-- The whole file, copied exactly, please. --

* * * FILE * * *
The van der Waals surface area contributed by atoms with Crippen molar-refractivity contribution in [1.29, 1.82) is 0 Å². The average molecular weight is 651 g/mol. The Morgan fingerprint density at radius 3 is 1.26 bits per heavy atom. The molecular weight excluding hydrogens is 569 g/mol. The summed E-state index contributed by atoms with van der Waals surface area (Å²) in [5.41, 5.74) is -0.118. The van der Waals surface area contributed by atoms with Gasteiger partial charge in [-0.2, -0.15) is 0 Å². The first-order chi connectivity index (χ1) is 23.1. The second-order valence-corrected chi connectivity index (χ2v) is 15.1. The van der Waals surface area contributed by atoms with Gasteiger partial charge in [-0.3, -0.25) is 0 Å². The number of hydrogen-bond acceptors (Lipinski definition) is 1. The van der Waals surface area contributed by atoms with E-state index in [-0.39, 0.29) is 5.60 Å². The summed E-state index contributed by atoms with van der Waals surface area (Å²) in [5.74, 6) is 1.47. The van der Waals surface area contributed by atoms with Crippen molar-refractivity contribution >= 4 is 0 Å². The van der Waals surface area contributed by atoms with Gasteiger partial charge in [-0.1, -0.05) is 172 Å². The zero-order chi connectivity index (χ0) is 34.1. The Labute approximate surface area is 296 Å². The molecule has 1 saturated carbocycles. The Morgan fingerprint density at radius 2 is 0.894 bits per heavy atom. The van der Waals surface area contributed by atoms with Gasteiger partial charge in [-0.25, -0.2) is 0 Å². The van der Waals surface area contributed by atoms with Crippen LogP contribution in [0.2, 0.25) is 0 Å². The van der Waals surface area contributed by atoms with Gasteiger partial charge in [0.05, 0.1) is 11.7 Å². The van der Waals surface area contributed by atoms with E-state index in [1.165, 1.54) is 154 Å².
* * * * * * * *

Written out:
The van der Waals surface area contributed by atoms with Crippen molar-refractivity contribution in [1.29, 1.82) is 0 Å². The average molecular weight is 651 g/mol. The Morgan fingerprint density at radius 3 is 1.26 bits per heavy atom. The molecular weight excluding hydrogens is 569 g/mol. The summed E-state index contributed by atoms with van der Waals surface area (Å²) in [5.41, 5.74) is -0.118. The van der Waals surface area contributed by atoms with Gasteiger partial charge in [-0.2, -0.15) is 0 Å². The first-order chi connectivity index (χ1) is 23.1. The second-order valence-corrected chi connectivity index (χ2v) is 15.1. The van der Waals surface area contributed by atoms with Gasteiger partial charge in [-0.3, -0.25) is 0 Å². The number of hydrogen-bond acceptors (Lipinski definition) is 1. The van der Waals surface area contributed by atoms with E-state index in [-0.39, 0.29) is 5.60 Å². The summed E-state index contributed by atoms with van der Waals surface area (Å²) in [5.74, 6) is 1.47. The van der Waals surface area contributed by atoms with Crippen molar-refractivity contribution >= 4 is 0 Å². The van der Waals surface area contributed by atoms with Gasteiger partial charge in [-0.1, -0.05) is 172 Å². The zero-order chi connectivity index (χ0) is 34.1. The Labute approximate surface area is 296 Å². The molecule has 1 saturated carbocycles. The Morgan fingerprint density at radius 2 is 0.894 bits per heavy atom. The van der Waals surface area contributed by atoms with Gasteiger partial charge in [-0.25, -0.2) is 0 Å². The van der Waals surface area contributed by atoms with Crippen LogP contribution in [0.2, 0.25) is 0 Å². The van der Waals surface area contributed by atoms with Gasteiger partial charge in [0.05, 0.1) is 11.7 Å². The van der Waals surface area contributed by atoms with E-state index in [1.165, 1.54) is 154 Å².